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Panting the Image in Movement

Monday, 10 March 2014 13:17 Written by Mónica Dower

I work with a variety of media, above all painting and video.

I tend to produce long series in which I can study in depth subjects and issues that interest me.

In the series Painting the Image in Movement, I turn video and cinema sequences into paintings. From a vast universe of images, I select those that interest me and reproduce them in my own style, using watercolor on paper and acrylic on canvas.

I am more interested in the links with my artistic projects than simply the plot of the videos.

In these paintings I am a spectator, or an imaginary audience that serves to distinguish the dimensions that are always juxtaposed in my paintings, that of painted videos (a representation of another representation) and that of real models (a traditional representation of reality).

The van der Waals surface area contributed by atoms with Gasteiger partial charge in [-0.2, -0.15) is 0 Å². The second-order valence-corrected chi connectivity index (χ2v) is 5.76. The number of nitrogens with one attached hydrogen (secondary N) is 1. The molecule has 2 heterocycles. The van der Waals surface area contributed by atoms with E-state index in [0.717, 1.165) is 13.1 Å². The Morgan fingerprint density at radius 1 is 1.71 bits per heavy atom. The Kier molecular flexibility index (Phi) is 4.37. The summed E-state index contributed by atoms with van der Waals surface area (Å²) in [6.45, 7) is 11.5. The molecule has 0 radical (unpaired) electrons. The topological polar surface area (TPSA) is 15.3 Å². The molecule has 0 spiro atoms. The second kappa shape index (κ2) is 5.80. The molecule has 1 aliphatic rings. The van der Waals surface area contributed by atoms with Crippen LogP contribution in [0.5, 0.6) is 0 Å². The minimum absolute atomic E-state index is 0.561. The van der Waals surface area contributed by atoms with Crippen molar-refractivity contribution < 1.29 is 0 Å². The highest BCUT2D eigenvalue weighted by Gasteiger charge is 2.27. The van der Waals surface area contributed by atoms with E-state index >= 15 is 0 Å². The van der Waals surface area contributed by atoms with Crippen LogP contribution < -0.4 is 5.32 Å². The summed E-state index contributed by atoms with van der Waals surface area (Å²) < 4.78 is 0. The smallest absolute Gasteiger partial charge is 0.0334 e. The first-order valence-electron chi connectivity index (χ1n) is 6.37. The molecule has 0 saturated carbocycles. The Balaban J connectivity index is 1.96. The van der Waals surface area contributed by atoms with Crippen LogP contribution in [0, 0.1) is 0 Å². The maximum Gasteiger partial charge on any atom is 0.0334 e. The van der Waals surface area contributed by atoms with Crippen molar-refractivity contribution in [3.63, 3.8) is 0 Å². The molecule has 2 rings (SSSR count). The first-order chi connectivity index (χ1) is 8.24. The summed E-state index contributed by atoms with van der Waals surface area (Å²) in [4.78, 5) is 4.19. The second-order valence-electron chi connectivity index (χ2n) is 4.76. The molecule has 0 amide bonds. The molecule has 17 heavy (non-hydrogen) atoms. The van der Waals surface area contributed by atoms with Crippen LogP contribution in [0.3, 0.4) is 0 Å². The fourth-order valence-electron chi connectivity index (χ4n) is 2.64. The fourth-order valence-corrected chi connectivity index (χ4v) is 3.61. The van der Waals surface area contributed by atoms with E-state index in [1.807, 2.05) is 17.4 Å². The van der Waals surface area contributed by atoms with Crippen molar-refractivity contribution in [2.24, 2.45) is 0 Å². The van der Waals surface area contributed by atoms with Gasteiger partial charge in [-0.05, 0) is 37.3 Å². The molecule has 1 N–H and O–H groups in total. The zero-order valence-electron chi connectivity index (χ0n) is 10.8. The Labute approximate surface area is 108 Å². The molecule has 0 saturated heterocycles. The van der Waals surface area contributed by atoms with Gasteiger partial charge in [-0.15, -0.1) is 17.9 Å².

I recreate the images in movement with my own technique, avoiding a mimetic description of the images in movement. I am more concerned with the various sensations that they produce in me, and sometimes seek to briefly alter their stability by accentuating color changes, or through lines that interfere and partly distort or lengthen the images. My painting relativizes the “stability”, “border” and “definition” of the images.

Thus, given that the conversion from a technological to a pictorial image is already a distortion, I operate several degrees of distortion, depending on the dialogue I carry out with each image (each model).

This margin of “distortion” offers the possibility of creation.

I find the image-movement much more truthful than a single image, as our relationship with the world is always determined by movement. For instance, a fixed gaze can lie, whereas blinking eyes are more real. My images contain the immediate memory of what they were, from the instant before them within a logical event. A model experiencing the flow of time is more real than a model who only provides a single instant of their fictional representation.

Read 795 times Last modified on Monday, 10 March 2014 13:22